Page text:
February 19, 2009
Hinchey Hails Court Ruling Reversing FERC Rules
Impacting Proposed NYRI Transmission Lines
Washington, DC -- Congressman Maurice Hinchey (D-NY) today lauded the decision filed yesterday by the U.S. Court of Appeals for the Fourth Circuit that overruled the interpretation by the Federal Energy Regulatory Commission (FERC) of federal regulations that would have potentially allowed the agency to overrule state objections and permit the construction of power lines, such as the one proposed by New York Regional Interconnect (NYRI). Hinchey has long opposed NYRI's proposal to construct massive new electric transmission lines, arguing that the project is not needed to meet New York's electricity needs and will adversely impact local communities and the environment along the proposed routes while taking private property through eminent domain for a private corporation.
In its ruling released February 18, the Fourth Circuit struck down the FERC's December 2006 interpretation of Section 216 of the Federal Power Act -- a provision put in place by the Energy Policy Act of 2005, which Hinchey opposed and voted against. The Fourth Circuit found that FERC's interpretation of the agency's authority under Section 216 was "expansive" and "contrary to the plain meaning of the statute." In a strong rebuke to FERC's decision, the Circuit ruled that, "The statute (Section 216) does not give FERC permitting authority when a state has affirmatively denied a permit application within the one-year deadline."
"The Fourth Circuit's ruling is a decisive and hopefully fatal blow to the power line proposal that NYRI is trying to force upon the residents of New York," Hinchey said. "By reversing FERC's misguided legal interpretation that it had the ability to override state decisions that deny power line permit applications, the court has restored some balance and common sense to this regulatory process. The courts made it clear that if the State of New York finds that NYRI is not needed and denies NYRI's application within the one-year statutory time frame, FERC has no right to overturn the state's denial. This ruling is a victory for the residents and ratepayers of New York, and I congratulate and thank all of the parties who successfully pursued and argued this case, including Communities Against Regional Interconnect, the New York Public Service Commission, and the New York Attorney General."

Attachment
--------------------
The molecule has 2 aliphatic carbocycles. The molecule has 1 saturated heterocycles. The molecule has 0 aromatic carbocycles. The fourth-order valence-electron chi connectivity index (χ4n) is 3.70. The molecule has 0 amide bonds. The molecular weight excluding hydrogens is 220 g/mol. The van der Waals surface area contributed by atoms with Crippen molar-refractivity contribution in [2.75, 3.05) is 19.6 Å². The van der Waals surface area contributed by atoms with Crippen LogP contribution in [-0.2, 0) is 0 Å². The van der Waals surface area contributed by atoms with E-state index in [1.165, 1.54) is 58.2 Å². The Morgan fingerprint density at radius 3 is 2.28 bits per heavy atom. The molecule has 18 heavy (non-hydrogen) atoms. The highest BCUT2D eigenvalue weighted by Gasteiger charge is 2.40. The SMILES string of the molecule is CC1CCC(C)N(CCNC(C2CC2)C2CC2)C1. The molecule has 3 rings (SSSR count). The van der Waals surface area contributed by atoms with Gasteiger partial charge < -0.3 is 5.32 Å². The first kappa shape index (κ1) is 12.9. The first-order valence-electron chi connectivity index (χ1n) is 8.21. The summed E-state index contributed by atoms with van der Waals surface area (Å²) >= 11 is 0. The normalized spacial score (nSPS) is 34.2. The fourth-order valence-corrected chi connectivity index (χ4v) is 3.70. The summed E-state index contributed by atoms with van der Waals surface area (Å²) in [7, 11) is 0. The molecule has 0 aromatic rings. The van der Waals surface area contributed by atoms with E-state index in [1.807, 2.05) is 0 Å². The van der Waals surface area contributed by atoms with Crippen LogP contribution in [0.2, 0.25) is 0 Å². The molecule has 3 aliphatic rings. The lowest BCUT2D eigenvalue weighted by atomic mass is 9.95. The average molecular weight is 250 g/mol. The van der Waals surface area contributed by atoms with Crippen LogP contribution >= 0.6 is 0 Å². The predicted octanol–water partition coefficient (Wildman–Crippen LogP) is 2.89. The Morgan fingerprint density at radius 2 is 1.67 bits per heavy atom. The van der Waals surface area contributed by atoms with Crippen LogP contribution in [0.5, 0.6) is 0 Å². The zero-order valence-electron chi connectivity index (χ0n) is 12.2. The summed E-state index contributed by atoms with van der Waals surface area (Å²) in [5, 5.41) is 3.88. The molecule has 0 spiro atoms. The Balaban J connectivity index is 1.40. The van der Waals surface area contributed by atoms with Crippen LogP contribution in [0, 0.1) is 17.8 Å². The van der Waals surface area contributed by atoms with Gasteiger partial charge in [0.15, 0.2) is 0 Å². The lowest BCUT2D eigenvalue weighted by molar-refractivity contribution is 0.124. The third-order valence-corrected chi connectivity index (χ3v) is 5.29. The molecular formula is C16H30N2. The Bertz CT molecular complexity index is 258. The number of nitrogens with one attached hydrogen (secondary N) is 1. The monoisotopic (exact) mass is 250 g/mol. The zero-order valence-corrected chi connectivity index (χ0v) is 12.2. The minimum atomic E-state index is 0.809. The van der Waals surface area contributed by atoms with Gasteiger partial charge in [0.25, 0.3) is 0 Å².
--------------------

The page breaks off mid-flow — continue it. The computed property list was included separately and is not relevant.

Hinchey has previously challenged FERC's authority to designate so-called "National Interest Electric Transmission Corridors" that potentially allow the agency to permit construction of electricity transmission facility under certain circumstances and could have been used to permit NYRI over New York State objections and denials. Hinchey has also worked with other members of Congress to revoke and amend sections of the Energy Policy Act of 2005 that included Section 216 and FERC's permitting authority for power lines in federal law.